So I immediately started installing the most critical programs: Visual C++ Express, TortoiseSVN, Paint.Net, Google Chrome and Google Talk…and World of Warcraft and Left 4 Dead. I also had to get my SVN server linked to a folder on my local computer so I could do an initial pull-down of my repository. All of this went great, I had no problems downloading, installing, updating, etc (though of course it took forever; World of Warcraft is now about a seven gig download).

If you’ve looked at any screenshots of my XP desktop, you may have noticed that I like to keep my taskbar on the left side of the screen. I like lots of vertical space both to view web pages and to view source code. You’ll also notice that I’ve got lots of quicklaunch icons – basically everything I actually use on the computer on a regular basis. Also notice below the quicklaunch toolbar that there are icons for every program I’ve currently got open.

As I mentioned in my Mac post, the Mac doesn’t do this – all the programs on the dock simply get dots next to them when they are running. Microsoft has implemented their own version of this: there’s only one taskbar. You “pin” programs to it that you want quick access to. And when you run one, it gets a box around it. Hovering over the box shows you a small preview of what that program is doing and clicking the box (of course) switches to that program. Because of this I haven’t felt the need to move my taskbar from its default position.

One other thing is that the default ZIP extractor works well…and automatically opens an Explorer window showing you the extracted files when its done (this is another thing the Mac was already doing). This is going to make it much easier for people who sell software over the internet to support it (see the “Behind the Dumb” videos on this channel for an instructive example).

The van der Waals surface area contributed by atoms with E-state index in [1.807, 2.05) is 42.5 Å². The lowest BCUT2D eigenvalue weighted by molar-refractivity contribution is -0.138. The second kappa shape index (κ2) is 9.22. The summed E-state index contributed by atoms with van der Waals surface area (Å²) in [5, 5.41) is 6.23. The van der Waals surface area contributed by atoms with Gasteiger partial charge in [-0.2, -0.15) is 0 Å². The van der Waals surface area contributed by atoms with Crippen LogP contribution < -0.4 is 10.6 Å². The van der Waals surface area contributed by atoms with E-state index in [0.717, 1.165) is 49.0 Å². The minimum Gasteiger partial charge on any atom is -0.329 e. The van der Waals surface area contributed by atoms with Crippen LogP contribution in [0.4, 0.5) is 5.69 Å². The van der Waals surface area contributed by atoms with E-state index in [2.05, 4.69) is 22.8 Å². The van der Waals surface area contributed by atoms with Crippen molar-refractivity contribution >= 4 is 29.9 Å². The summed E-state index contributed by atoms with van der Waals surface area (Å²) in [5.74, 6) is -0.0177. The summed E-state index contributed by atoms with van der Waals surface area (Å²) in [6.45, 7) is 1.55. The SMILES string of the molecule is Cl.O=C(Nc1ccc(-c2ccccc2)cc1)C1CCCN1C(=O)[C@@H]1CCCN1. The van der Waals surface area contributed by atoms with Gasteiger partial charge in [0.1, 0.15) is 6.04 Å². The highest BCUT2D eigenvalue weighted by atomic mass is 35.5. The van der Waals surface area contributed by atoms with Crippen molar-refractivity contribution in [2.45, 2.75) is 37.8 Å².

And this may sound stupid, but I like the name. Windows 7. Why? Because it’s the seventh major version of Windows. I’m getting kind of sick of companies naming their software in such a way that you can’t tell which version is more recent than which (and Apple is quite guilty of this). And don’t try to tell me what I’m supposed to think (or worse, feel) when I use the software, just tell me what goddamn version it is.

Things I don’t like? The Search function is too much like Vista’s for my liking, but I can live with it. Um…let’s see…anything else…uh…I can’t think of anything else right now. That’s how good it is – I’ve got exactly one minor gripe so far.

So (sigh) I guess I’ll be upgrading when it comes out.

Things Get Complicated

So. Back on July 16th I wrote a post on my professional blog about Brad Wardell and the history of Stardock. Dave Shramek, a friend of mine, pointed out that Stardock was actually hiring a bunch of developers. So I sent in a resume.

Then, on August 3, I started working for Warped Productions. I thought my job search was over, and I’d won.

And then about two weeks ago, I got a phone call from…uh…Brad Wardell. He was doing a 15-minute pre-screen on candidates and, despite the fact that my voice was shot (possibly from yelling at chilluns) I guess I passed.

Because today I got a phone call from Cari Begle and Jesse Brindle. Cari was the lead developer on Galactic Civilizations II and Jesse Brindle was the 3D programmer responsible for creating the battle sequences. They grilled me on my past projects, what games I like to play and some technical issues.

And now apparently I’m going to take a trip to Michigan to see them in person. Stardock is interested in me. Glee!

Needless to say, my bosses at Warped already know about all this. I’ll continue to work hard for them for as long as they employ me, and since Stardock has a huge number of excellent candidates, there’s a darn good chance I won’t make the cut and I’ll continue to make iPhone games for Warped (which, frankly, is not a bad thing at all).

Still, we’re in “it’s an honor just to be nominated” territory, and it will leave me with a very tough decision should Stardock say yes.